Before Black Panther (the movie, mind you) there was Shaft. What I mean is, while there were definitely films starring a Black protagonist prior to the 1971 movie of the same name (another legend, Sidney Poitier, was in a number of them), Shaft was really one of the first commercial movies that effectively made a Black lead out to be a superhero of sorts. And Richard Roundtree was that lead.
Now, don’t get me wrong. John Shaft didn’t wear a cape or anything like that. But, here was a Black character who talked back to the police (and not in a calm way like Sydney Poitier did in In the Heat of the Night), was a lady’s man, and “would risk his neck for his brother man,” as sung in the famous theme song to Shaft, which I’ll definitely come back to soon.
And, with the recent passing of Richard Roundtree, I thought it apropos to go over just what a seismic impact the character of Shaft left on both the Black community, but also cinema at large. Can you dig it?
The Theme From Shaft Helped Create The First Instantly Recognizable Theme Song For A Black Character
Question: Do you want to know when a theme song is super effective? Answer: When later generations can grow up and instantly know what movie it comes from without even seeing it. A good example of this might be the theme to Indiana Jones from John Williams, or the theme to Star Wars (also from John Williams). Or, uh, Superman’s theme (which is ALSO from John Williams).
The fact is -- besides John Williams being the GOAT -- that you don’t have to have even seen any of these movies to know where these theme songs came from. The songs themselves are just a part of pop culture now.
And, the same could be said of the Academy Award-winning theme for Shaft, which was created by Isaac Hayes. With this song, Mr. Hayes became the first Black winner for the Best Original Song category at the Academy Awards, and it was definitely warranted. Without this song, John Shaft probably never would have been as cool as he was, because essentially, the song was Shaft’s superhero theme song.
We learn so much about the character from this theme, such as him being “a sex machine to all the chicks." But, not only that. He's also “a complicated man” who nobody understands “but his woman.” And this theme really made the character larger than life.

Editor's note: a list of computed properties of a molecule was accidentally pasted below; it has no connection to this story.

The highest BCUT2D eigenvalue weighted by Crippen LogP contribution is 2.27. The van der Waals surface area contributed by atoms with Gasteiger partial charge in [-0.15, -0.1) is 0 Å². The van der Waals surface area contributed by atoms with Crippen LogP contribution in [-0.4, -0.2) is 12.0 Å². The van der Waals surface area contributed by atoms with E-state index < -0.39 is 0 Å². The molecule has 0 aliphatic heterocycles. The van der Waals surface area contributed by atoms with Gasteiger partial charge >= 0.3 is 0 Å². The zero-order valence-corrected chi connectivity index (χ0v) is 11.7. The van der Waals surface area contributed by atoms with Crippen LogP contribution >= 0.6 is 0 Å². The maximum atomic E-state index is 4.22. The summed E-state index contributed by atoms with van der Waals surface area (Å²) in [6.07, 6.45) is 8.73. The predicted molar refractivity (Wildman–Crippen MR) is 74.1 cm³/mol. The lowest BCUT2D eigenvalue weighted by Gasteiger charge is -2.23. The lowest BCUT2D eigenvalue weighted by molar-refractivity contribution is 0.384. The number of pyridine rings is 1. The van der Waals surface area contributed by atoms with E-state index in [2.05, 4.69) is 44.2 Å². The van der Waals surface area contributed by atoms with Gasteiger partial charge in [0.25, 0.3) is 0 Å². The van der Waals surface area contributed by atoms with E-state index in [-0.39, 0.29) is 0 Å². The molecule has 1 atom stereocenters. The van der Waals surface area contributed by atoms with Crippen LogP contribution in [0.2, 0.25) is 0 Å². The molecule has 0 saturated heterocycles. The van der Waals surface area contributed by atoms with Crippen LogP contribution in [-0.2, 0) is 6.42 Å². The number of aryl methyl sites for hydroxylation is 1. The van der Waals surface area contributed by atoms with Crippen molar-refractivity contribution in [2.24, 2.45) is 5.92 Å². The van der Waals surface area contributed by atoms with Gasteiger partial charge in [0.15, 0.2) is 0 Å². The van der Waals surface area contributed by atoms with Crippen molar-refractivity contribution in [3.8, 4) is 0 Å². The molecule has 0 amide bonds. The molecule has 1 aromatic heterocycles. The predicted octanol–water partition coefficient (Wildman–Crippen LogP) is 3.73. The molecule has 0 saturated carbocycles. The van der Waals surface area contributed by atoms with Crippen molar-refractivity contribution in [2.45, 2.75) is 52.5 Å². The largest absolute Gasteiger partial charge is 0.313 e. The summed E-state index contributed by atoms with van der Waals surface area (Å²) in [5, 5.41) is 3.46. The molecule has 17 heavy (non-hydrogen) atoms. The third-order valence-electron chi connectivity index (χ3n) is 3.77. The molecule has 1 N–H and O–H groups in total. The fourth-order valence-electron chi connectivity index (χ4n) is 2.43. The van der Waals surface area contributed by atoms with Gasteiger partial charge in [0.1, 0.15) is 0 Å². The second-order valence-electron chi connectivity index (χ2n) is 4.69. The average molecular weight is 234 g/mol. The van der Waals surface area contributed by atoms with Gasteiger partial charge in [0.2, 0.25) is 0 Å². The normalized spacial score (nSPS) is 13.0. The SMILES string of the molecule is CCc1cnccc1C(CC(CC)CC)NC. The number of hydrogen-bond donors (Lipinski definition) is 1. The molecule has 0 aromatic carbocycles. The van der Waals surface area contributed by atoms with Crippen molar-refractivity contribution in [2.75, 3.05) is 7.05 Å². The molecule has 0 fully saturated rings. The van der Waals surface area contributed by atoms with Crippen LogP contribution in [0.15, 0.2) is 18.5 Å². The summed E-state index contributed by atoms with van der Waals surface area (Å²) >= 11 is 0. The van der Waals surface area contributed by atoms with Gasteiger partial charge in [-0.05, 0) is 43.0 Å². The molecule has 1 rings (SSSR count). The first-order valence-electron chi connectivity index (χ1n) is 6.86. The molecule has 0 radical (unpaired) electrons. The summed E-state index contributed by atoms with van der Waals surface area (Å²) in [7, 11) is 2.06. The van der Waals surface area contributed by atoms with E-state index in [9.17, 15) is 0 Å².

Plus, with Hayes winning the Oscar, it also paved the way for other Black musicians to win Academy Awards for songs, like the EGOT winner, John Legend. That’s how potent the theme to Shaft is. It opened the doors to other Black artists for years to come. Talk about being a bad mother–shut yah mouth! I’m just talking ‘bout Shaft!
Richard Roundtree Was Essentially The First Major Black Superhero
I brought this up in the intro, but I think it bears repeating that Richard Roundtree himself was essentially the first major Black superhero. But, let me dig deeper into what I mean. You know how prominent directors like Scorsese and Tarantino feel such disdain for the MCU? Well, on the 2 Bears, 1 Cave podcast,Tarantino went even further to say that there has been a "Marvel-ization of Hollywood," and that the actors aren't really the stars anymore, but rather, the characters, like Captain America or Thor, are in actuality today's new stars.
Now, I don't think Tarantino would clump Richard Roundtree into that category, even though the character of Shaft, who was PLAYED by Richard Roundtree, will likely live on forever, but that’s just it. Richard Roundtree was, and forever will be, associated with a character, just like Robert Downey Jr. will likely forever be associated with Iron Man, or how Michael Keaton will always be Batman in certain people's eyes.
Richard Roundtree was in several other movies following Shaft, but no matter what other flick he did, people are forever going to recognize him as Shaft. People may have even mistakenly seen him in another movie and said, “Hey, that’s Shaft." I mean, I certainly did it when I saw him in Speed Racer.